For example, professionals with RHIT or RHIA certifications will be well-suited for job positions like health information technician and document specialist.

Others include the coding manager, director, senior coder, auditor, coding specialist, and health information management manager.

However, looking at the points of differences regarding job titles, RHIT professionals are known to be more suited for positions like cancer registrar and health information technician.

Others include clinical data collection & reporting specialists, quality improvement specialists, and healthcare data analysts.

Clinical coder and auditors are other roles or job titles RHIT professionals hold.

On the other hand, RHIA professionals have unique job titles that include HER implementation specialist, compliance analyst, data integrity analyst, and patient information coordinator.

Data quality manager, HIM director or manager, privacy or security officer, and coding supervisor or manager are other positions held by RHIA professionals.

ii. Job Roles

Both RHIT and RHIA professionals perform essential functions. In the case of the former (RHIT), they handle roles like assembling and analyzing patient data using computer applications.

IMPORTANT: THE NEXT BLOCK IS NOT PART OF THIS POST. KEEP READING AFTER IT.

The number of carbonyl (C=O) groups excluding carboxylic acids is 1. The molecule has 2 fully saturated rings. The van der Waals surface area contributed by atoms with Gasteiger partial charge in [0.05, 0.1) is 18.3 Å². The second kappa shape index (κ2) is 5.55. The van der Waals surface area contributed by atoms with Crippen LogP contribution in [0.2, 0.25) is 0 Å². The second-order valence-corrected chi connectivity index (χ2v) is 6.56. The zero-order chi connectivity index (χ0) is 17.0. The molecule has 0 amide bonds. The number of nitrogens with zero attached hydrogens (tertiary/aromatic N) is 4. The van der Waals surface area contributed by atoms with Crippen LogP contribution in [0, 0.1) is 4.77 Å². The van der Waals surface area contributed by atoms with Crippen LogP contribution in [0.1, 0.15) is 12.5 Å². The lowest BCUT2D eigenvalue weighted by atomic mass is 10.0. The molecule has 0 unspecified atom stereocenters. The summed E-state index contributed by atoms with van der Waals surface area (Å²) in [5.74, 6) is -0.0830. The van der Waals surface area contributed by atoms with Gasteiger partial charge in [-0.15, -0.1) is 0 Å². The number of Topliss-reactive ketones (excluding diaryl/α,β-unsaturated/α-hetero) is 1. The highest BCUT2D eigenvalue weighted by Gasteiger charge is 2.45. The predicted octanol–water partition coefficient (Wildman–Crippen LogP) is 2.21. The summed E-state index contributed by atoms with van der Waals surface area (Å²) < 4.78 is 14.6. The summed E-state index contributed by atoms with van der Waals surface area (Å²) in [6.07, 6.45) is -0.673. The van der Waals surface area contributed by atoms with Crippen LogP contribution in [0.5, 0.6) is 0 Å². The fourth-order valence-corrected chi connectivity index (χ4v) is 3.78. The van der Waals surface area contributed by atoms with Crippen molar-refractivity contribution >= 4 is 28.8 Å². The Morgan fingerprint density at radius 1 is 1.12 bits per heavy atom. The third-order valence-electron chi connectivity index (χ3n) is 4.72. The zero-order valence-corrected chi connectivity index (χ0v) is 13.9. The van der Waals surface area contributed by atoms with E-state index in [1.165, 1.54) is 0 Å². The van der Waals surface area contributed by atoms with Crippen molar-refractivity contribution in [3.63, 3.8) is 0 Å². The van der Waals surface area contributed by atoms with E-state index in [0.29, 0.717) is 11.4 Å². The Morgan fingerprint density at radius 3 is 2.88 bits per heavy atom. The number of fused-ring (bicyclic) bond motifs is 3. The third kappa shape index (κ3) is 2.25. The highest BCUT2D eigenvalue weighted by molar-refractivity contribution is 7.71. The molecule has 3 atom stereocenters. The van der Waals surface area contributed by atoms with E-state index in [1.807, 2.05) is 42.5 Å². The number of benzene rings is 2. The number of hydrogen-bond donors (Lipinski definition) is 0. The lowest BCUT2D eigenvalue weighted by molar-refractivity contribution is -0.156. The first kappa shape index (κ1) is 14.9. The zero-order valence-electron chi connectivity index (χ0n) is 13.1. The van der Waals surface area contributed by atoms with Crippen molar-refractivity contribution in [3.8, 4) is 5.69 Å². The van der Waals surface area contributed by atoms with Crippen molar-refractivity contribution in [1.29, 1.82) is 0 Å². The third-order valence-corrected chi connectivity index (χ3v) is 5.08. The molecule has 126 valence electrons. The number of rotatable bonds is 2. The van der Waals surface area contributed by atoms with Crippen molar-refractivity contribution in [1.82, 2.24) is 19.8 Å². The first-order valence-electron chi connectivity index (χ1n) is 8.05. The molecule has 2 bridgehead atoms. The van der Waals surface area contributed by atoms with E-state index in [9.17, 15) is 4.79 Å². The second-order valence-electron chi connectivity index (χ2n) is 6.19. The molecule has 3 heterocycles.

The use of coding diagnosis and procedures for research and reimbursement is another.

REITs also help complete quality assurance for medical records. This includes checking for accuracy, completeness, and proper data entry.

What more? REITs can also manage data on cancer patients. These are called cancer registrars.

On the other hand, RHIA professionals perform all kinds of essential functions that include interaction with information, clinical, administrative, and financial systems.

They also help manage health information and medical records while collecting and analyzing data.

This serves as computer information system administrators.

Also familiar with RHIAs is the management role they occupy for units and people as they do on administrative committees while also helping prepare budgets,

iii. Level of Difficulty

This is usually an area of interest for persons interested in furthering their careers through certification. Using this factor, it’s easy to say RHIT certification is easier to earn.

In other words, RHIA certification tends to be more challenging to earn.